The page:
Police and crime commissioner for Essex supports call for spice to be made a Class A drug

PUBLISHED: 13:13 12 September 2018

Roger Hirst (Con)

Roger Hirst (Con)

Archant

The police, fire and crime commissioner for Essex, Roger Hirst, has signed a letter to the Home Office calling for ‘spice’ to be made a Class A drug as prison officers say they are struggling to cope.

The letter, signed by all Conservative police and crime commissioners, was written by Marc Jones, commissioner for Lincolnshire.

Mr Jones says the challenges faced by the drug are an “urgent public health issue that is growing in size”.

“The wide scale abuse of these debilitating drugs within towns, cities and even villages across the UK is one of the most severe public health issues we have faced in decades and presently the response to tackle the issue is woefully inadequate,” Mr Jones wrote.

Spice is currently a Class B drug, rooted in the chemical similarities with cannabis.

However, Mr Jones says spice is more comparable with Class A drugs such as heroin and says the dealers who “peddle this misery” should be treated with the same severity and concern.

Mr Hirst says he is doing all he can to look at ways to solve the problem.

He said: “Making spice a Class A drug is just one way of tackling a very complex drug problem. We need to be supportive of health interventions to get people off drugs. Drug use and its supply has such an impact on our communities and I am doing all that I can to look at ways we can solve the problem together.

“Last Tuesday, I attended a Government workshop on county drug lines and on behalf of the Safer Essex Partnership my office has compiled a violence and vulnerability framework which links into the priorities in my police and crime plan.

“The framework looks at how we, alongside our partners across Essex, can respond effectively to the violence and harm associated with county lines, organised crime groups, urban street gangs, and drug supply.”

The Professional Trades Union for Prison, Correctional and Secure Psychiatric Workers (POA) says spice is rife across prisons and they have ‘grave concerns’ for their frontline members.

“It appears that Her Majesty’s Probation and Prison Service (HMPPS) is unable to stop the level of violence rising and whilst they say that recruitment is at an all time high, their inability to retain staff paints a very different picture.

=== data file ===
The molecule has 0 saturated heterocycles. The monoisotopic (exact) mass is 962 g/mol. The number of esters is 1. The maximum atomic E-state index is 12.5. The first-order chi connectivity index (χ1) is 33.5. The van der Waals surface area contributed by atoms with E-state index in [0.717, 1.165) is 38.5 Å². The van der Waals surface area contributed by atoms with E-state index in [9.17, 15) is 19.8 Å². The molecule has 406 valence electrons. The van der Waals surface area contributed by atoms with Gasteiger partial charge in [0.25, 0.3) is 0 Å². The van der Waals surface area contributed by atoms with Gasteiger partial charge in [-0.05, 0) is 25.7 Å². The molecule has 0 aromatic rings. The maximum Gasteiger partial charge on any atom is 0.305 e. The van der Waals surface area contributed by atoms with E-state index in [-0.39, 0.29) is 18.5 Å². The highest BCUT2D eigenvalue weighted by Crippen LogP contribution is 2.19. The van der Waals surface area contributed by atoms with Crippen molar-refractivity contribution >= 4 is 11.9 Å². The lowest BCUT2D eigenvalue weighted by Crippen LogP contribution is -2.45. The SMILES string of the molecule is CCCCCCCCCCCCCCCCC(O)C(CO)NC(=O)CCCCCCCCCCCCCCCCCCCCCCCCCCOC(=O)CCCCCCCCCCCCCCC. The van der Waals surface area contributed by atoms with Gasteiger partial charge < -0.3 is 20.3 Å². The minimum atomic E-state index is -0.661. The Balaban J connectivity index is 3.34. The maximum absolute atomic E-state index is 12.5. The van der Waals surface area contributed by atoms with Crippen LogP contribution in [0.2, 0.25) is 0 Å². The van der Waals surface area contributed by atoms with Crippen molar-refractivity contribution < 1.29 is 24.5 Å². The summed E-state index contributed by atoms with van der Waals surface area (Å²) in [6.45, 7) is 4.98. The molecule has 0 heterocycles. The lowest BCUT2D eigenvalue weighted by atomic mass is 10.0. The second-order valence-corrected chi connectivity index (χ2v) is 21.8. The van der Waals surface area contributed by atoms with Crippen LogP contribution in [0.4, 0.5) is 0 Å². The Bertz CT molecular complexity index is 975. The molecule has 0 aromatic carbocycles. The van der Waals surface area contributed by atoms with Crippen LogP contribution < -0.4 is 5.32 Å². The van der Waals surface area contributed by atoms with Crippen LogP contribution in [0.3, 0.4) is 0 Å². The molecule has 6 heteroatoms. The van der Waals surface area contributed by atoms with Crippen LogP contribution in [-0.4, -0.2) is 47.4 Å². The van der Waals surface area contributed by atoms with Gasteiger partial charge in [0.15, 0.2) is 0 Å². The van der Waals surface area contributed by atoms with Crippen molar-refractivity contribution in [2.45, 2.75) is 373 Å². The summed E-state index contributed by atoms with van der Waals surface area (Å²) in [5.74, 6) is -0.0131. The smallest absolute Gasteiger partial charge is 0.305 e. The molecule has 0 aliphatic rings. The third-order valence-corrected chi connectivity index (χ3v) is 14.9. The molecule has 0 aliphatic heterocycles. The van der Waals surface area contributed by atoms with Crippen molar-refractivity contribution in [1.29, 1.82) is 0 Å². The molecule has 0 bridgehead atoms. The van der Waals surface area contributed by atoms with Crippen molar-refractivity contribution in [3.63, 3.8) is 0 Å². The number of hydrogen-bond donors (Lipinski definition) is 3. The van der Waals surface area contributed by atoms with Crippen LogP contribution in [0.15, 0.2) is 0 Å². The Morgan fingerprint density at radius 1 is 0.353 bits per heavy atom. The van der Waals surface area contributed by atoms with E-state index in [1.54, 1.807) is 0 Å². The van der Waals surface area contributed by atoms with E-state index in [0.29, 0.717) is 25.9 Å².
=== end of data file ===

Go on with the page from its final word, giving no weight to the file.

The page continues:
“Spice is rife across the estate; frontline officers are suffering from the second hand inhalation of the drug. Many have been taken to hospital or have had to go off duty. HMPPS need to act to protect their staff but they are failing to do so.

“Prison officers are also dealing with prisoners who are under the influence of spice. Symptoms can range from death or a comatose state to some one who is extremely violent with no control over their bodily functions.

“HMPPS are failing in their duty to protect their staff. They are aware of technology that can help such as drone blockers, airport style body scanners and other forms of equipment but they always put it down to cost.

“You cannot put a price on life but HMPPS are taking that chance.”

A spokesman for the Prison Service said the health and safety of prison officers comes first and it had strict procedures to ensure officers do not enter rooms where there is a risk of inhaling spice fumes.

“New psychoactive substances are a game changer for prison safety, and we are addressing this head on by investing £14 million each year to stop the criminal gangs responsible for the illicit drugs trade,” the spokesman said.

“The best way to keep staff and inmates safe is to keep drugs out of our prisons which is why we recently announced a further £8m investment in prison security building on our rollout of airport-style body scanners, improved searching techniques and phone-blocking technology.”

It is now a criminal offence to possess psychoactive substances in prison and a new measure involving prisoners only being allowed photocopies of their post, including children’s drawings, to prevent paper soaked in new psychoactive substances from entering prison has reduced incidents across the estate.

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